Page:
Salk Institute where cures begin.
How The Immune System Sounds The Alarm
New insight into how the immune system sounds the alarm
From left: Christian Klammt, Lucie Ridlon and Björn Lillemeier
T cells are the guardians of our bodies: they constantly search for harmful invaders and diseased cells, ready to swarm and kill off any threats. A better understanding of these watchful sentries could allow scientists to boost the immune response against evasive dangers (cancer or infections), or to silence it when it mistakenly attacks the body itself (autoimmune disorders or allergies).

Björn Lillemeier published work on August 3, 2015 in Nature Immunology uncovering an entirely new principle for how T cell activity is controlled, which could lead to ways to harness the immune system.

Science News
Receptors in brain linked to schizophrenia, autism

Terrence Sejnowski's lab illustrated how mice lacking a receptor, mGluR5, in one type of neuron in the brain developed compulsive, anti-social behaviors. What's more, their brain patterns resembled those of humans with schizophrenia. The results, published in Molecular Psychiatry on August 11, 2015, indicate that a change in mGluR5 receptors may cause neurodevelopmental disorders and, excitingly, suggest that the molecular change may be reversible.

SELECT MEDIA COVERAGE: Autism Daily Newscast, News Medical
Salk News
Dr. William R. Brody
William R. Brody
William Brody to retire as Salk Institute President

William R. Brody will retire from the Salk Institute on December 31, 2015, having served as president for more than six years. During his tenure, he has overseen the $300 million Campaign for Salk, the Institute's first major fundraising effort, and launched a number of initiatives to ensure that Salk researchers continue to push the boundaries of science and medicine. He will continue his partnership with Salk as an emeritus faculty.

A committee of trustees, faculty and a non-resident fellow, led by Salk Board Chairman Irwin Jacobs, has been formed to spearhead the search for a new president.

SELECT MEDIA COVERAGE: July 26, 2015 The San Diego Union-Tribune,

Geoff Wahl
Geoff Wahl
Geoffrey Wahl named a recipient of the National Cancer Institute Outstanding Investigator Award

Salk Professor Geoffrey Wahl is a recipient of the Outstanding Investigator Award (OIA) from the National Cancer Institute (NCI) and will receive $7.9 million over the next seven years to further his cancer research. Currently, Wahl, who holds the Daniel and Martina Lewis Chair, is developing innovative strategies to chart the molecular and genetic underpinnings of breast and other cancers in order to discover novel treatments. The OIA is a new grant program developed by NCI in 2014 that will provide funding to investigators with outstanding records of productivity in cancer research. NCI anticipates funding approximately 60 OIAs from the first round of applications submitted in 2015.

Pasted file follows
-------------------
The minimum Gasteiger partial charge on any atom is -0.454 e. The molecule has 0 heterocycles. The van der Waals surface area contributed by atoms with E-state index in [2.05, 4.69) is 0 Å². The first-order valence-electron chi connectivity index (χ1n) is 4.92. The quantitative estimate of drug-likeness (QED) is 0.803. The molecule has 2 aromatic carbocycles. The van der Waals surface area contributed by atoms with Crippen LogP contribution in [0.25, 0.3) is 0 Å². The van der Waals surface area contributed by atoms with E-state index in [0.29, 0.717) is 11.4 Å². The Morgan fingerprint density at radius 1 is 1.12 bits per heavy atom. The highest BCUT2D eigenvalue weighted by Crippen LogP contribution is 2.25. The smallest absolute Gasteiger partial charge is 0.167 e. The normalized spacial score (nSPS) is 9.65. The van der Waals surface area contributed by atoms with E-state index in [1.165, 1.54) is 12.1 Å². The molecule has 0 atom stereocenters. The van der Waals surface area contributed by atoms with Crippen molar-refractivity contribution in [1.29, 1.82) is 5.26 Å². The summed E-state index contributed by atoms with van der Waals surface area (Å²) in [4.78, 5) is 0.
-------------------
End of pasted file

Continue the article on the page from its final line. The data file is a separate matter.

Seeds of Change
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Upcoming Events
Symphony at Salk August 29, 2015 - SOLD OUT

An unforgettable night of sizzling JAZZ

Special performances by Chris Botti and John Pizzarelli

Pedal the Cause

September 18-20, 2015

The Salk Institute's spandex-clad warriors on wheels, Team SCC-Salk Cancer Center Team, is gearing up to participate in the third annual Pedal the Cause San Diego cycling fundraiser on September 18-20. The 16-member team will traverse courses ranging from 10 to 75 miles through San Diego and Temecula to help raise funds for cancer research at Salk, UC San Diego Moores Cancer Center, Sanford Burnham Prebys Medical Discovery Institute and Rady Children's Hospital.

To join the team or show your support in other ways, click here »

Tuesday, September 22, 2015
3:00 p.m. - 5:00 p.m.

Jun Wu, Ph.D.
Jun Wu, PhD
Harnessing pluripotent stem cells for generating functional human organs 

As a mammalian species, humans have largely lost their regeneration capacity to repair tissue damages acquired through aging, injury and diseases. Organ donation remains the only viable option for restoring tissue integrity and saving human lives. 

Join us for the Salk Science & Music Series on these selected Sunday afternoons as we continue our mission to benefit mankind through discovery and inspiration. You will leave both elevated and energized.

Each of the six concerts in the series features stunning performances by some of the hottest established and emerging musicians, as well riveting talks about the latest scientific discoveries by Salk scientists.
  • October 11, 2015 - Vadym Kholodenko (piano) with Tony Hunter
  • November 8, 2015 - Victor Stanislavsky (piano) and Asi Matathias (violin) with
  • January 24, 2016 - Victor Goines Jazz Trio with Sreekanth Chalasani
  • February 21, 2016 - Cicely Parnas (cello) and Noreen Polera (piano) with
  • March 20, 2016 - Julia Bullock (soprano) and Renate Rohlfing (piano) with
  • April 24, 2016 - Sean Chen and Karen Joy Davis (duo piano) with Julie Law
Salk science images for your desktop, tablet or smartphone

This image depicts
parvalbumin cells in the brain. Those without the mGluR5 receptor (right),
have fewer inhibitory (red) connections controlling the activity of excitatory neurons.
 Courtesy of the Sejnowski lab 

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